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Value of 9^(9^9)?

Date: 10/21/2002 at 20:59:03
From: Stephen W.
Subject: Value of 9^(9^9)?

A kid in my class came in one day and asked my teacher, "What is the 
largest possible number that can be made with 3 digits?" I answered 
9 to the 9 to the 9. I was correct. 

Today the teacher asked me to figure out 9 to the 9 to the 9. I'm 
going to tell her tomorrow that it is 1966270505 with 68 0's after it. 
(My dad's calculator says it is approximately 1.9662705065 with 68 0's 
after it.) 

Do you know what the answer is? I was going to try to do it by hand 
but my dad said I shouldn't because it would be a ton of writing.

All I did to get the following number is add 68 0's to 1966270505. 
Is that the real anwer or just approximate? I think the answer is 


What is the exact number? I know it is HUGE!
Stephen W.

Date: 10/21/2002 at 23:21:35
From: Doctor Peterson
Subject: Re: Value of 9^(9^9)?

Hi, Stephen.

Your answer is actually much too small. You seem to have found (9^9)^9 
rather than 9^(9^9), which is much larger: it has 369693100 digits! 
Your number is only 9^81, while this is 9^387420489.

The number you got is only an approximation to (9^9)^9, since you have 
put zeroes in many digits whose value you don't really know. There are 
calculators that could give the exact value of that number (and in 
fact it would not be terribly hard to do by hand, if you know some 
tricks); but the number you really want would take thousands of pages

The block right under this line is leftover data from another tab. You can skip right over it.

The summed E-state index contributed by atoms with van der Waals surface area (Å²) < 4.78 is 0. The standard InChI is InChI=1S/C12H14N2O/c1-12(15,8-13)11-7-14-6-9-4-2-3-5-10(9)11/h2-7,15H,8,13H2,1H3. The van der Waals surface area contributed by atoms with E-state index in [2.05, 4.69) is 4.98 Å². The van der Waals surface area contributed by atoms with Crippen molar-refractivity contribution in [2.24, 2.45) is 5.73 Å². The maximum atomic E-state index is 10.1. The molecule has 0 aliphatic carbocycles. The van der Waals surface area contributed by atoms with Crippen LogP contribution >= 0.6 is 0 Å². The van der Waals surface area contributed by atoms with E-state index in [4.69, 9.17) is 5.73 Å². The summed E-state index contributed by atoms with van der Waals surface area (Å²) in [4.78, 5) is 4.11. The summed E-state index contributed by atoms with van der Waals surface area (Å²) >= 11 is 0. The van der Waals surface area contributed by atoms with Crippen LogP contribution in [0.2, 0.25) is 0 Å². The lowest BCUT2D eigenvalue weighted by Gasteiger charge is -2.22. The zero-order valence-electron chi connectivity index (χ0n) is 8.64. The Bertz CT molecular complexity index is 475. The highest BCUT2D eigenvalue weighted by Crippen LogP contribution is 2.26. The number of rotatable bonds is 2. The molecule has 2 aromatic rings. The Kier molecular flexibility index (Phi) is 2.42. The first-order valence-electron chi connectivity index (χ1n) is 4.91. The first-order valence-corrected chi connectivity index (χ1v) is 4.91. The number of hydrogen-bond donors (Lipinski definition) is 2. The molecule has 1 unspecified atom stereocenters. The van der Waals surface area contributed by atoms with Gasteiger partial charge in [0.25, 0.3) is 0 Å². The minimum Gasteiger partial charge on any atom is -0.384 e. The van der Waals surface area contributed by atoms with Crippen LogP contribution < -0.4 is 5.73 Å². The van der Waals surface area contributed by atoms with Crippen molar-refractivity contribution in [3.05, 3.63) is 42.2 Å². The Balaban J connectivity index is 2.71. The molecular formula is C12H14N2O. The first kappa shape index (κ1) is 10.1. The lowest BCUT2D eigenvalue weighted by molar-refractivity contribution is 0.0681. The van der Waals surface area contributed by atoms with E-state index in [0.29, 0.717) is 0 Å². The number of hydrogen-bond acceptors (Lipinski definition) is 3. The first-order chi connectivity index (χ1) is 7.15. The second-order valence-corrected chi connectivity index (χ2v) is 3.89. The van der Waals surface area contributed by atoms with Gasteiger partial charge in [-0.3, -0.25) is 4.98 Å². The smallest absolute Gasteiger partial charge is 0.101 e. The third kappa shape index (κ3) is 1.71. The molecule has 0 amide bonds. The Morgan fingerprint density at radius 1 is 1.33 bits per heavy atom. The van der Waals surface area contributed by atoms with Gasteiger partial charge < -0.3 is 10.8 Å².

to print out. In any case, with huge numbers like this, the important 
thing is usually their size, not knowing every digit, so an 
approximation is good enough.

We have answered questions about this number before, which you can 
find by searching our archives for "9^9^9". Here is one:


Here is another:

   Hard Powers 

If you have any further questions, feel free to write back.

- Doctor Peterson, The Math Forum 

Date: 10/22/2002 at 00:06:58
From: Doctor Jeremiah
Subject: Re: Value of 9^(9^9)?

Hi Stephen,

It is definately approximate.  I know this without doing any 
calculations because something that ends in zero is divisible by 10 
and 10 is 2 times 5. But 9^9^9 is the same as 9 times itself a bunch 
of times and 9 is not divisible by 2 or 5 so the answer can't be 
divisible by 10, which means it can't end with zero.

Now, how do you calculate 9^9^9?

Well it depends. Do you mean (9^9)^9, which is 387420489^9, or do you 
mean 9^(9^9), which is 9^387420489 (much bigger)?

This is one way of looking at it:

(9^9)^9 = 9^(9*9)
(9^9)^9 = 9^81
(9^9)^9 = 1966270504.7555291361807590852... x 10^68

9^(9^9) = 9^387420489
9^(9^9) = 9^(9*43046721)
9^(9^9) = (9^9)^43046721
9^(9^9) = (9^9)^(9*4782969)
9^(9^9) = ((9^9)^9)^4782969
9^(9^9) = (1966270504.7555291361807590852... x 10^68)^4782969

And here is another:

(9^9)^9 =        (9^9)^9
9^(9^9) = ((((((((9^9)^9)^9)^9)^9)^9)^9)^9)^9

Clearly I cannot tell you what 9^(9^9) is because 
(1966270504.7555291361807590852... x 10^68)^4782969 is an absolutely 
huge number!

But this is the value of (9^9)^9:

I used an "arbitrary precision" calculator for this. If you need to do 
this often search the Internet for "arbitrary precision" to find a 
calculator that does this.

- Doctor Jeremiah, The Math Forum 
Associated Topics:
Elementary Large Numbers
Elementary Square Roots
Middle School Exponents

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